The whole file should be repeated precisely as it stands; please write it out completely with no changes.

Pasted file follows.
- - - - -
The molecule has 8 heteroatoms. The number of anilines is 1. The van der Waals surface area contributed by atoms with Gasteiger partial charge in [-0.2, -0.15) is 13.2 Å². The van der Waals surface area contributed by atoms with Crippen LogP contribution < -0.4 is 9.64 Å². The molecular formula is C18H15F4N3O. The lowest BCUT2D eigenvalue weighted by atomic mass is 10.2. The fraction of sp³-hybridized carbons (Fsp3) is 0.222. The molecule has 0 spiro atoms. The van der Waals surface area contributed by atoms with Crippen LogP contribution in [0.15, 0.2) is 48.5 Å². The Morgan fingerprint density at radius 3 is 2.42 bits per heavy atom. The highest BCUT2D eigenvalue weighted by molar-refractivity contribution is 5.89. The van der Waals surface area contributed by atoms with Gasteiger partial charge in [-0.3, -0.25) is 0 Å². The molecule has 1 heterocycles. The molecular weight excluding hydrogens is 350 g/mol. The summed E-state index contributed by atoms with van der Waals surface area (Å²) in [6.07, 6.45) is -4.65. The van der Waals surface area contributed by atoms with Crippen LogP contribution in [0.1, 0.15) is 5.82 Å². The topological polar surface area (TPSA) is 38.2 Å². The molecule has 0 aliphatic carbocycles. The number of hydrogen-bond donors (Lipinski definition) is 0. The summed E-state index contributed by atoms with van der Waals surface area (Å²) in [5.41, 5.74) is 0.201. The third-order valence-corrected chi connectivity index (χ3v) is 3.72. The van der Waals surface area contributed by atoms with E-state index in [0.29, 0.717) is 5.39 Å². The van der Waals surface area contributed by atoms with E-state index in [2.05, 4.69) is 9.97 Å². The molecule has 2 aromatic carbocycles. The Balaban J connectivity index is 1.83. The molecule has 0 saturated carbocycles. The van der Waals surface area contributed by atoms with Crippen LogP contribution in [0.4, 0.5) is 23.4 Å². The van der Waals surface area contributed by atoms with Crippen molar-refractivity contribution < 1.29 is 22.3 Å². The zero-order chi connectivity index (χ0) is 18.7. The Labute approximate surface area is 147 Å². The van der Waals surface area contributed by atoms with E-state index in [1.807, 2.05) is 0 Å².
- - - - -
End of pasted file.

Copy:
The molecule has 8 heteroatoms. The number of anilines is 1. The van der Waals surface area contributed by atoms with Gasteiger partial charge in [-0.2, -0.15) is 13.2 Å². The van der Waals surface area contributed by atoms with Crippen LogP contribution < -0.4 is 9.64 Å². The molecular formula is C18H15F4N3O. The lowest BCUT2D eigenvalue weighted by atomic mass is 10.2. The fraction of sp³-hybridized carbons (Fsp3) is 0.222. The molecule has 0 spiro atoms. The van der Waals surface area contributed by atoms with Crippen LogP contribution in [0.15, 0.2) is 48.5 Å². The Morgan fingerprint density at radius 3 is 2.42 bits per heavy atom. The highest BCUT2D eigenvalue weighted by molar-refractivity contribution is 5.89. The van der Waals surface area contributed by atoms with Gasteiger partial charge in [-0.3, -0.25) is 0 Å². The molecule has 1 heterocycles. The molecular weight excluding hydrogens is 350 g/mol. The summed E-state index contributed by atoms with van der Waals surface area (Å²) in [6.07, 6.45) is -4.65. The van der Waals surface area contributed by atoms with Crippen LogP contribution in [0.1, 0.15) is 5.82 Å². The topological polar surface area (TPSA) is 38.2 Å². The molecule has 0 aliphatic carbocycles. The number of hydrogen-bond donors (Lipinski definition) is 0. The summed E-state index contributed by atoms with van der Waals surface area (Å²) in [5.41, 5.74) is 0.201. The third-order valence-corrected chi connectivity index (χ3v) is 3.72. The van der Waals surface area contributed by atoms with E-state index in [0.29, 0.717) is 5.39 Å². The van der Waals surface area contributed by atoms with E-state index in [2.05, 4.69) is 9.97 Å². The molecule has 2 aromatic carbocycles. The Balaban J connectivity index is 1.83. The molecule has 0 saturated carbocycles. The van der Waals surface area contributed by atoms with Crippen LogP contribution in [0.4, 0.5) is 23.4 Å². The van der Waals surface area contributed by atoms with Crippen molar-refractivity contribution < 1.29 is 22.3 Å². The zero-order chi connectivity index (χ0) is 18.7. The Labute approximate surface area is 147 Å². The van der Waals surface area contributed by atoms with E-state index in [1.807, 2.05) is 0 Å².